Eataly Boston will open its doors Nov. 29, but you can almost smell the food cooking already.
The high-end Italian food megastore has installed its signature gold-domed pizza ovens, imported directly from Naples. Vast expanses of marble countertop are nearly set to serve up homemade gelato, panini and truffle-scented dishes.
And a seafood restaurant in collaboration with James Beard Award-winning chef and local restaurateur Barbara Lynch is underway.
"I love it. I so much love it," said Nicola Farinetti, the Italian-born chief executive of Eataly in the United States, who took a reporter on a tour of the new emporium Wednesday. "We're creating the atmosphere, writing the poetry and I think we've really nailed it."
Eataly Boston is due to open the week after Thanksgiving -- and construction is far from complete -- but Farinetti offered a first glimpse of what's to come in the 45,000 square foot space that spans three floors of the Prudential Center. Hint: it includes 58,000 pounds of marble.
Some may wonder what exactly Eataly is: A food court? A retail store? A food bazaar? It's all of those.
Eataly will be home to four restaurants, sell a vast selection of imported Italian pastas, sauces, cheese and groceries. About half of the vast floor space will be dedicated to groceries, including produce. It will be home to a bakery with a giant wood-burning oven, a butcher's counter, fresh fish counter, cheese-maker, pasta maker and multiple wine bars.
Coffee and panini shops will be strategically situated at the Boylston Street and mall entrances, to draw guests in.
Eataly Boston is the company's 35th outpost to open worldwide. Its U.S. operation, which now includes two locations in New York City, are run by Farinetti in partnership with celebrity chefs Mario Batali, Lidia Bastianich, and her son Joseph Bastianich.
Any visit to Eataly, Farinetti said, should begin at the "piazza" or central square, an area deep within the marketplace ringed by barfronts serving salami and cheese, wine by the glass, and raw seafood. Here, he envisions people meeting, socializing and talking about where to go and what to eat next.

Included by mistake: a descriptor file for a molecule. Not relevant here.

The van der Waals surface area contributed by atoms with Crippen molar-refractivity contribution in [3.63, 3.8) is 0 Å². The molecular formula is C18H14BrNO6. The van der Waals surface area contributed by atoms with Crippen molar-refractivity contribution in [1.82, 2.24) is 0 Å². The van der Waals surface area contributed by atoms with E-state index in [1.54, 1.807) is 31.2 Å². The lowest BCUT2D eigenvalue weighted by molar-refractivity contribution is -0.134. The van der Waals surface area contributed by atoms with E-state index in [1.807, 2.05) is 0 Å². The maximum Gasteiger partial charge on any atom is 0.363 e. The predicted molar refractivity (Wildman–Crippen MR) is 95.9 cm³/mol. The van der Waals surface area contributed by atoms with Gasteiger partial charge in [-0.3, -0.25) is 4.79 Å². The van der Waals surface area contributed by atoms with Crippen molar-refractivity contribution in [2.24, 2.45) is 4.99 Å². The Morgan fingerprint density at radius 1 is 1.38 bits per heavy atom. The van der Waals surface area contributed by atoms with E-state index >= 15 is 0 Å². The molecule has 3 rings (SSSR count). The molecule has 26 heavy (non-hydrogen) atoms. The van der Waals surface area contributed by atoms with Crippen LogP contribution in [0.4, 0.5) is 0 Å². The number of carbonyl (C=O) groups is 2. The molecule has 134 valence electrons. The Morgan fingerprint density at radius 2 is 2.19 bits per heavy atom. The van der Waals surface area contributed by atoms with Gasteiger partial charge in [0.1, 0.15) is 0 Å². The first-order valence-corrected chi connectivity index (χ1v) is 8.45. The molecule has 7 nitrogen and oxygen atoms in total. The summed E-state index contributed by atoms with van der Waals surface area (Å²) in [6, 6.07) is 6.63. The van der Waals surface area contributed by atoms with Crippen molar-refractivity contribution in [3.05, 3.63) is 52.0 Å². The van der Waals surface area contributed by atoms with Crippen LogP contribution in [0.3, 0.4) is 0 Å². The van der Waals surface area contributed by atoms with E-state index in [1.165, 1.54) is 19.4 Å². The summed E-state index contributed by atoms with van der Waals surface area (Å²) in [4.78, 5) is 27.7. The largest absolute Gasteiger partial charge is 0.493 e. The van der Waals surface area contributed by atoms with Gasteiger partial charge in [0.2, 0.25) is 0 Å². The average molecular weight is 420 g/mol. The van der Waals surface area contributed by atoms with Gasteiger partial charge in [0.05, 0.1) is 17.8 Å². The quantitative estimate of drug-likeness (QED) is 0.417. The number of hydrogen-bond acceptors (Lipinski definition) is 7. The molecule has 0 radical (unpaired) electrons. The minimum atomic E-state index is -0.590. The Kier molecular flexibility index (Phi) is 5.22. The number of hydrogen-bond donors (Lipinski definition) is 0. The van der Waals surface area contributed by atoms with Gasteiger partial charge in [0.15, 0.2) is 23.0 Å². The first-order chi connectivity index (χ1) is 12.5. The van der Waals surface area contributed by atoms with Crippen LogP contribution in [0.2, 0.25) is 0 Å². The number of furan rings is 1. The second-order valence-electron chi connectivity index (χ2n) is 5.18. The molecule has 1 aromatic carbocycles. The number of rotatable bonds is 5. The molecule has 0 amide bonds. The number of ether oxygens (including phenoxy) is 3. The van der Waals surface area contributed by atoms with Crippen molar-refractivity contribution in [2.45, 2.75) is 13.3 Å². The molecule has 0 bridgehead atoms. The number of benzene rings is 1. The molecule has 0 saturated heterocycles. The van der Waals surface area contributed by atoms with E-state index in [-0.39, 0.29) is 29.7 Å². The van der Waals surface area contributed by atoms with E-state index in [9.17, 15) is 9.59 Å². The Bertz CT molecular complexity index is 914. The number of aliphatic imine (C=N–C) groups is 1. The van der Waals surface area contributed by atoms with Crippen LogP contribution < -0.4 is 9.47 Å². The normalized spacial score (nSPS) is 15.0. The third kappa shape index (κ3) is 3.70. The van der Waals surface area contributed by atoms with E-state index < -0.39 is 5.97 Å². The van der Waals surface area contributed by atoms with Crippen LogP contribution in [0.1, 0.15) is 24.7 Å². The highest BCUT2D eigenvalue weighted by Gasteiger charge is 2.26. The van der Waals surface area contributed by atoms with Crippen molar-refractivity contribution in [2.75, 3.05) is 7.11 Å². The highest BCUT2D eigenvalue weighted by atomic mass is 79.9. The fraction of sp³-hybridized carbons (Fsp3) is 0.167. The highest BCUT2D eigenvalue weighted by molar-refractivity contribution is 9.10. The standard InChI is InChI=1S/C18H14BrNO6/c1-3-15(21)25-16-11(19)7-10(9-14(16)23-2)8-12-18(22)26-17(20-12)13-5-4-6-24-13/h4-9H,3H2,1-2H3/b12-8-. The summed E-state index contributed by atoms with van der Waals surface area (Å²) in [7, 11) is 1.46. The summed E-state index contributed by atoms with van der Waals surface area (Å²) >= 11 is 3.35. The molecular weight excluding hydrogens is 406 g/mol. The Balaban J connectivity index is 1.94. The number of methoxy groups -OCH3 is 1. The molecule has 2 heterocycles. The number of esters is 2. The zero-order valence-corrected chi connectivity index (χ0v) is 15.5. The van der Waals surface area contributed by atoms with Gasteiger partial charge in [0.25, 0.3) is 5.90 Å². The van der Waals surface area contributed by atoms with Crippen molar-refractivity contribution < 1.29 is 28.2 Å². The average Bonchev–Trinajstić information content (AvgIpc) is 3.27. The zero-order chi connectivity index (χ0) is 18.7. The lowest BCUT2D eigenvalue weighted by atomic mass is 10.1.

Yet several features will make Eataly Boston unique from other locations. For instance, the Boston location will emphasize fresh fish or "pesce" because of the city's proximity to the ocean and historic connection to the fishing industry.
Like other Eatalys, Boston's will feature a restaurant called Il Pesce, but what will make its location unique is Lynch's control over the menu and her influence over the fish sourcing.
Lynch, whose Boston restaurants include such fine dining ventures such as No. 9 Park and Menton, said in an interview that she plans to use the opportunity to bring simple, unfussy Italian food to diners. She said she finished a draft of the menu a few weeks ago, describing it as "Mario [Batali] style, no foam, no nothing, straight-up Italian."
"This is what I love," Lynch said. "It's nothing mind-blowing. It's simple, identifiable and [expletive deleted] delicious."
To get people to try more adventurous types of fish that are more sustainable, the 32-year-old Farinetti said he will also experiment for the first time with a "sustainability" program, a sort of rewards card for people who buy fresh fish and meals prepared with lesser known types of fish that are locally caught.
The company was founded in Italy less than a decade ago, by his father, Oscar, who sold his successful chain of electronics stores.
While each Eataly location typically has a distinctive marquee restaurant, Farinetti said he was not ready to disclose details about a restaurant planned for the third floor of Eataly, and added it would not open in November.
One secret he would drop about the Boston location: A cannoli cart.
Making cannoli is not as easy as one might think, he added, if you care about the ingredients.
"Making things simply," he said, "can be very difficult."